Other people extol the virtues of tagging and the resultant social effects – whether people will want to be aggregated into larger groups (i.e. humor) or smaller groups (humor of former standup comedians whose television shows lasted more than five seasons).

I know that I’m going to forget to tag occasionally (okay mostly) but I probably want by posts to show up, so I want to be aggregated. It would be nice if my publishing software could analyze my post – latent semantic analysis perhaps – and automatically tag it if I ask it to. Or maybe Flickr or Technorati could auto-tag it for me. This would allow “tagsonomists” to impart some hierarchichal tag structure if I let them, while still allowing me fine control if I wish it.

In the same spirit as the “nofollow” tag, couldn’t there be an “autotag” tag?

Google’s lead is narrowing?

Though Google’s percentage of searches is up to 51.9% from 46.6% last year, Yahoo is making significant gains according to Danny Sullivan, editor of Search Engine Watch.

At the same time Google has dropped to the number two brand, after Apple.

Bad news is relative though. I’m sure most companies would kill to be in Google’s position. There’s no reason to be concerned about second place when you’re up against someone like Apple.


Kuro5hin has a great post about useful dead technologies – technologies that have been replace by something else or just allowed to go away.

The one that caught my attention most was the loss of the Volume Control Knob on car radios. My car still has the volume knob, but I really miss the tuning knob, which has been replaced by Seek/Scan buttons. I really hate being at the whim of my radio’s ability to find a station. If I happen to be in a poor reception area my radio refuses to lock the station, or even if it does the signal is poor. I miss the days when I could find a weak station, or just tune the radio slightly to improve reception.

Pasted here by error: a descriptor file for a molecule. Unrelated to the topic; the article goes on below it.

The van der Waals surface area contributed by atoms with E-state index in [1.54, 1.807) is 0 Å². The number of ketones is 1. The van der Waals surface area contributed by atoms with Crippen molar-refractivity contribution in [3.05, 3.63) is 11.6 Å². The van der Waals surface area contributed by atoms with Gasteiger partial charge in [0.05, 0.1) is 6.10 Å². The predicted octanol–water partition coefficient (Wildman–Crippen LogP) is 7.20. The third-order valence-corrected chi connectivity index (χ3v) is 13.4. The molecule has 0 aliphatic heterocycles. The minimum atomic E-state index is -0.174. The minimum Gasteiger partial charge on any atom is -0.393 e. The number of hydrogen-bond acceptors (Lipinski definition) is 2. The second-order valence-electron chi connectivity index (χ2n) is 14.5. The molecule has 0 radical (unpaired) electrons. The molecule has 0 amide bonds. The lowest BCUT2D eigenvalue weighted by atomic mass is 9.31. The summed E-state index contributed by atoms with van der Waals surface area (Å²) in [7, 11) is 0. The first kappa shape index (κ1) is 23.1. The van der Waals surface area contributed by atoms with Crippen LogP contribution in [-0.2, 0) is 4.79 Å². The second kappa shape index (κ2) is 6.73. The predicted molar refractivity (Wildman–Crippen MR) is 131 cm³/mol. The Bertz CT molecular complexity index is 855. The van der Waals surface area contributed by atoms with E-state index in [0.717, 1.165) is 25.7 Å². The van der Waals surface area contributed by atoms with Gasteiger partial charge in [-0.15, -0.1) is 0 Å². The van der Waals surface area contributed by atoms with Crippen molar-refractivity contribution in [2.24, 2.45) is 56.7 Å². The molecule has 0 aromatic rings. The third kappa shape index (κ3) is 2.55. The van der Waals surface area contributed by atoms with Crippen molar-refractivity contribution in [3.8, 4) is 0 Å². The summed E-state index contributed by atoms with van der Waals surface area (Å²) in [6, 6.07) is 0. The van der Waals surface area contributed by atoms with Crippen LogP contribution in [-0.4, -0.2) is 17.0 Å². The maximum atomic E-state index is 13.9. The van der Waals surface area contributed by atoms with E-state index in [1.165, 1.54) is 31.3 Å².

Does this kind of change really make things better for anybody?

Read my lips.

A Superior Court judge in the province of Ontario, Canada, has ruled that politicians are not required to keep the promises they make. The judge said that anyone who believes a campaign promise is naive about the democratic system.

During the 2003 election Dalton McGuinty, now premier of Ontario, signed a written pledge that he would not raise taxes or implement new ones “without the explicit consent of Ontario voters.” Soon after being elected, he presided over the largest tax increase in the province’s history.

An attempt to disguise the new tax by calling it a health care “premium” has also backfired. Many unions have clauses in their contracts requiring that their employers pay any health care premiums, so courts are now forcing employers, including the government itself, to pay the tax on behalf of the employees.

How much proof is necessary?

We had guests this weekend so I finally got around to reading the Saturday and Sunday Toronto Star newspapers. Having read net coverage indicating that about 60 percent of the 13 million registered voters went to the polls on Sunday to vote for democratically elected leaders, I was surprised to see Linda McQuaig rather harsh column declaring that “today’s charade is simply about Iraq’s oil”.

She states “If large numbers of people are too terrified to vote, the results won’t reflect the popular will”. Apparently a majority of Iraqi citizens do believe in democracy, though I suppose that a 60% turnout still would not be legitimate in her mind.

Yet just the day before, the Star had this to say:

Canada may have given the war itself a wide berth, but our nation’s fingerprints are all over this first brush with democracy. From the secret conference in Ottawa, which last month mapped out international oversight for tomorrow’s election, to the ballot boxes themselves, the Maple Leaf will, in its own way, play midwife to what will likely be a turning point for Iraq.

The article doesn’t state exactly what Canada did.

The Toronto Star can’t seem to decide. Is this democracy or not?